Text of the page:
In 1901, one hundred and twenty years ago, the National Bureau of Standards was founded. Now known as the National Institute of Standards and Technology, NIST has made many impactful contributions to the United States and the world.
This exhibit highlights thirteen interesting moments in NIST's history, one for each decade, covering the past 120 years of our history.
1904: Illuminating Discovery I 1913 - 1915: Navigation at Sea I 1923: Radio at Home I 1932: Forensic Science I 1949: Atomic Time I 1953: A Test of Ethics and Scientific Dedication I 1961: Country Roads I 1971: NIST in Space I 1981: Disaster Studies I 1997: NIST and the Nobel I 2003: Preserving the Charters of Freedom I 2018: Redefining the Kilogram I 2020: Historic District Designation
Three years after its founding, NIST participated in the 1904 World's Fair in St. Louis to introduce its self to the public on a larger scale.
Perley G. Nutting, of the NIST light and optical instruments section, presented his spectrum analysis research using hand blown glass Plücker electric discharge tubes. The tubes were fabricated by NIST instrument maker Edward O. Sperling into the name of the gas held within the individual tubes.
These luminous script signs were a major attraction for the public, and twenty-six years later they became commercially produced as "Neon Signs."
Learn more about the Luminous Script Signs in the NIST Digital Archives.
The tragic sinking of the ocean liner Titanic resulted in an increased interest in radio beacon systems to aid in ship navigation. The U.S. Bureau of Navigation wanted a system that could provide navigation in fog and harsh weather conditions at sea. NIST's Frederick A. Kolster contributed his radio engineering expertise in the development of the radio direction finder, or radio compass.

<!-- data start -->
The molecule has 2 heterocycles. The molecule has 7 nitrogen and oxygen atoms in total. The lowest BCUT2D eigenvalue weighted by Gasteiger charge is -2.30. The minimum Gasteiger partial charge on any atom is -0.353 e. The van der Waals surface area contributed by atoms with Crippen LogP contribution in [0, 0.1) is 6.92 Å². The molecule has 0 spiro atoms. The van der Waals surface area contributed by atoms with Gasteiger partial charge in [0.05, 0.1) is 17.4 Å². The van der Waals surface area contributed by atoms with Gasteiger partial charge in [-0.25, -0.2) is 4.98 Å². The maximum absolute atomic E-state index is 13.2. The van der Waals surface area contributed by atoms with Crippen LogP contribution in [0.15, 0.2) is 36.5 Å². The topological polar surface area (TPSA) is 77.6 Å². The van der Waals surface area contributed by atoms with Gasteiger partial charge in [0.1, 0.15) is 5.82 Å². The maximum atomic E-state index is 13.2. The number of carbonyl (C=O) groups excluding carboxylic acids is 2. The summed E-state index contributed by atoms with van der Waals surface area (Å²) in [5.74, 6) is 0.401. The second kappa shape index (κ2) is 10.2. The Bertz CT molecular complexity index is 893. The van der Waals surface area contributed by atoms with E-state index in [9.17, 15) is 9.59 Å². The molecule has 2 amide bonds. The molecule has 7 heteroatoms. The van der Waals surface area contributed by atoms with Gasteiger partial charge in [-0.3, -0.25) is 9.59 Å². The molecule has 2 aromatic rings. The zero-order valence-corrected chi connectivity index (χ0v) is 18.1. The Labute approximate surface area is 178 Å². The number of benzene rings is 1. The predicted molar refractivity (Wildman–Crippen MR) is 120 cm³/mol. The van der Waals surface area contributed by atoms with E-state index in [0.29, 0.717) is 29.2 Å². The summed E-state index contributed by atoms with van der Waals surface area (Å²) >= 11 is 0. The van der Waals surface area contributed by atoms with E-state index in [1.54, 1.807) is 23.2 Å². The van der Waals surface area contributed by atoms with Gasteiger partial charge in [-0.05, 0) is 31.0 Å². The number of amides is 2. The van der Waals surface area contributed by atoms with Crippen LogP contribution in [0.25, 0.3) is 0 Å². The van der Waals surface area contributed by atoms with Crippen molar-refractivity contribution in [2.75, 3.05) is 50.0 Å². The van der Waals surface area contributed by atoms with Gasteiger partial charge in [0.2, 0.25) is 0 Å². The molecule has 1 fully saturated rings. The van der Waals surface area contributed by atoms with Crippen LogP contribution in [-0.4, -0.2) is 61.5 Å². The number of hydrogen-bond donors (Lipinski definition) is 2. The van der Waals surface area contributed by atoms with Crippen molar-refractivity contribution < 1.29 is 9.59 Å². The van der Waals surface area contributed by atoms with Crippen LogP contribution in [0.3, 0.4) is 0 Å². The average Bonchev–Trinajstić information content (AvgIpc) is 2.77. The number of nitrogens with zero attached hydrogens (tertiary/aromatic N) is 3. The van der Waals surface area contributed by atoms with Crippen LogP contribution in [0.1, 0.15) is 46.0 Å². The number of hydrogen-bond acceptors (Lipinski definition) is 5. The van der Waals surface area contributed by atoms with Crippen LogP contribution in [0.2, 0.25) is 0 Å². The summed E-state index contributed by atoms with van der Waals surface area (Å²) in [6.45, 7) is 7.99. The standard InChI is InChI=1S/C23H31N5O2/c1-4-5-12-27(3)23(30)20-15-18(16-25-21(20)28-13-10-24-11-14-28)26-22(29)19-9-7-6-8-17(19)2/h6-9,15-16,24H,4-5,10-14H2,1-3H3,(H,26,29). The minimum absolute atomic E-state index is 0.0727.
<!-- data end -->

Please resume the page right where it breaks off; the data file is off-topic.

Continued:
This innovative instrument was based on an original direction finder developed by engineers Ettore Bellini and Alessandro Tosi in 1907 for aviation. Kolster's modifications to the technology enabled ships to accurately determine their location through radio signals broadcasted by lighthouses.
Early radios were powered by bulky and difficult to handle batteries. In 1923 Percival D. Lowell and Francis W. Dunmore of NIST designed one of the earliest radio receivers powered by household alternating current, helping to accelerate the widespread ownership of radios by the general public.
Learn more about the AC Radio Receiver in the NIST Digital Archives.
NIST dental materials researcher Wilmer Souder (1884-1974) is considered one of the first federal forensic scientists.
He applied his expertise in the study of materials to ballistic, typewriter, and handwriting identification, helping the FBI solve some of the most notorious cases of his generation.
Souder aided in the establishment of the FBI crime lab, which utilized his pioneering forensic techniques.
One of the earliest atomic clocks was invented and built by NIST in 1949. Far more accurate than previous clocks, it enabled the testing of new theories of physics and to the development of the Global Positioning System.
During requested testing of commercial products to determine conformance to government specifications, NIST determined that battery additives, which claimed to extend the life of batteries and even revive a dead battery, did not have any significant effect on battery life or performance.
The seller of one particular additive, sold under the name AD-X2, disagreed and caused a political firestorm, accusing NIST of "bias" and managing to get the NIST director fired.
Despite the pressure, NIST stood by its findings and was eventually supported by a committee from the National Academy of Sciences tasked with looking into the matter. The NIST director was reinstated to his position and NIST's reputation as a honest, credible and reliable organization was restored.
Learn more about the AD-X2 Controversy in the NIST Digital Archives.
NIST moved from Washington, D.C. to the farming community of Gaithersburg, MD to expand and improve its laboratory facilities. The groundbreaking began 1961 and most of the construction was completed by 1971.